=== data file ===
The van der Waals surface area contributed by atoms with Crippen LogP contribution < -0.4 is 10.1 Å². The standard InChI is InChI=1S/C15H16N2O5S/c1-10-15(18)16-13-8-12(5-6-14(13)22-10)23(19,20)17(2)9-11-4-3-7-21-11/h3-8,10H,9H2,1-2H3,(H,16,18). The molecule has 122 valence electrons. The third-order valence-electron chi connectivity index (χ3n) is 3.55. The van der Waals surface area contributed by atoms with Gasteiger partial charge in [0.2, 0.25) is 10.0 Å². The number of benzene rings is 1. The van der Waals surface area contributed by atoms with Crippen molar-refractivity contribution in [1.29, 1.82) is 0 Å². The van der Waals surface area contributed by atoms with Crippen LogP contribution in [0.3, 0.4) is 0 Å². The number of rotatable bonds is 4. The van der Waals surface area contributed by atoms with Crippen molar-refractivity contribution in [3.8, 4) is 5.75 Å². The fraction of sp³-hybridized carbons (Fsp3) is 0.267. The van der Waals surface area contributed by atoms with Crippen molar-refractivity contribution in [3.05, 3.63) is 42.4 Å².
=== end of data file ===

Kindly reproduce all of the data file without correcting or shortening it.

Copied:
The van der Waals surface area contributed by atoms with Crippen LogP contribution < -0.4 is 10.1 Å². The standard InChI is InChI=1S/C15H16N2O5S/c1-10-15(18)16-13-8-12(5-6-14(13)22-10)23(19,20)17(2)9-11-4-3-7-21-11/h3-8,10H,9H2,1-2H3,(H,16,18). The molecule has 122 valence electrons. The third-order valence-electron chi connectivity index (χ3n) is 3.55. The van der Waals surface area contributed by atoms with Gasteiger partial charge in [0.2, 0.25) is 10.0 Å². The number of benzene rings is 1. The van der Waals surface area contributed by atoms with Crippen molar-refractivity contribution in [1.29, 1.82) is 0 Å². The van der Waals surface area contributed by atoms with Crippen LogP contribution in [0.3, 0.4) is 0 Å². The number of rotatable bonds is 4. The van der Waals surface area contributed by atoms with Crippen molar-refractivity contribution in [3.8, 4) is 5.75 Å². The fraction of sp³-hybridized carbons (Fsp3) is 0.267. The van der Waals surface area contributed by atoms with Crippen molar-refractivity contribution in [3.05, 3.63) is 42.4 Å².